Temperature and Heat
The production of excess heat in a system will cause problems. Normally, matter expands when heated. This is the principle of thermal expansion. The linear dimensions increase, as does the volume. Removing heat from a substance causes it to contract in linear dimensions and in volume. This is the principle of the liquid in a glass thermometer.
Temperature is the measure of hotness or coldness on a definite scale. Every substance has temperature.
Molecules are always in motion. They move faster with a temperature increase and more slowly with a temperature decrease. In theory, molecules stop moving at the lowest temperature possible. This temperature is called absolute zero. It is approximately −460°F (−273°C).
The amount of heat in a substance is directly related to the amount of molecular motion. The absence of heat would occur only at absolute zero. Above that temperature, there is molecular motion. The amount of molecular motion corresponds to the amount of heat.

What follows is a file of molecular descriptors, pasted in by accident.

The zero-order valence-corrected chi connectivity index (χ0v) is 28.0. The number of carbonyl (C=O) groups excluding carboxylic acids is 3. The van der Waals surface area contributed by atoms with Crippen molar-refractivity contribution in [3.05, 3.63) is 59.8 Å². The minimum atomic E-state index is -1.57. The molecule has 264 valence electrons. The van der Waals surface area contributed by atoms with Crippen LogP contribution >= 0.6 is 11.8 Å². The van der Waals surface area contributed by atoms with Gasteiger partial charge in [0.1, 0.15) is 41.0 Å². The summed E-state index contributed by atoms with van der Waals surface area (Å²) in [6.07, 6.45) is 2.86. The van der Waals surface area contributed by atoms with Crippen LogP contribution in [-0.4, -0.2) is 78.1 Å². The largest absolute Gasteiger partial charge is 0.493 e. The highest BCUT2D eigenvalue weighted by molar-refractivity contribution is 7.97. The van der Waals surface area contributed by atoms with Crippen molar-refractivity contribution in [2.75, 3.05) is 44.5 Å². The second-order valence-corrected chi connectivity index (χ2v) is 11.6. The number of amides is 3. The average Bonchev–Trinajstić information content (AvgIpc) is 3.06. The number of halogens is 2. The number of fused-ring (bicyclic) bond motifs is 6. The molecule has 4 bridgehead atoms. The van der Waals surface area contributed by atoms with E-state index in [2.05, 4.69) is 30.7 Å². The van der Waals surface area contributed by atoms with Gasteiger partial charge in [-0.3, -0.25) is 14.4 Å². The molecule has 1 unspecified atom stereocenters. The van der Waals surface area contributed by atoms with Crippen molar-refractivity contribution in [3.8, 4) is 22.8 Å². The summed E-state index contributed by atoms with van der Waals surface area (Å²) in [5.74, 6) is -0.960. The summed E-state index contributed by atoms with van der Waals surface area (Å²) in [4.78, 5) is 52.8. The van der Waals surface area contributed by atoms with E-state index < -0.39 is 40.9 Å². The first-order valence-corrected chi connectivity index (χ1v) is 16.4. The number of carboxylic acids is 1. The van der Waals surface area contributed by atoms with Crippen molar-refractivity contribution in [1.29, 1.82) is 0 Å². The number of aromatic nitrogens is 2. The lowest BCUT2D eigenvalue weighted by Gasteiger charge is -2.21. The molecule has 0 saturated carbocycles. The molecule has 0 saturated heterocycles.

The addition of heat causes a temperature increase. The removal of heat causes a temperature decrease. This is true except when matter is going through a change of state.
Heat is often confused with temperature. Temperature is the measurement of heat intensity. It is not a direct measure of heat content. Heat content is not dependent on temperature. Heat content depends on the type of material, the volume of the material, and the amount of heat that has been put into or taken from the material. For example, one cup of coffee at 200ºF (93.3°C) contains less heat than 1 gal of coffee at 200ºF (93.3°C). The cup at 200ºF (93.3°C) can also contain less heat than the gallon at a lower temperature of 180ºF (82.2°C).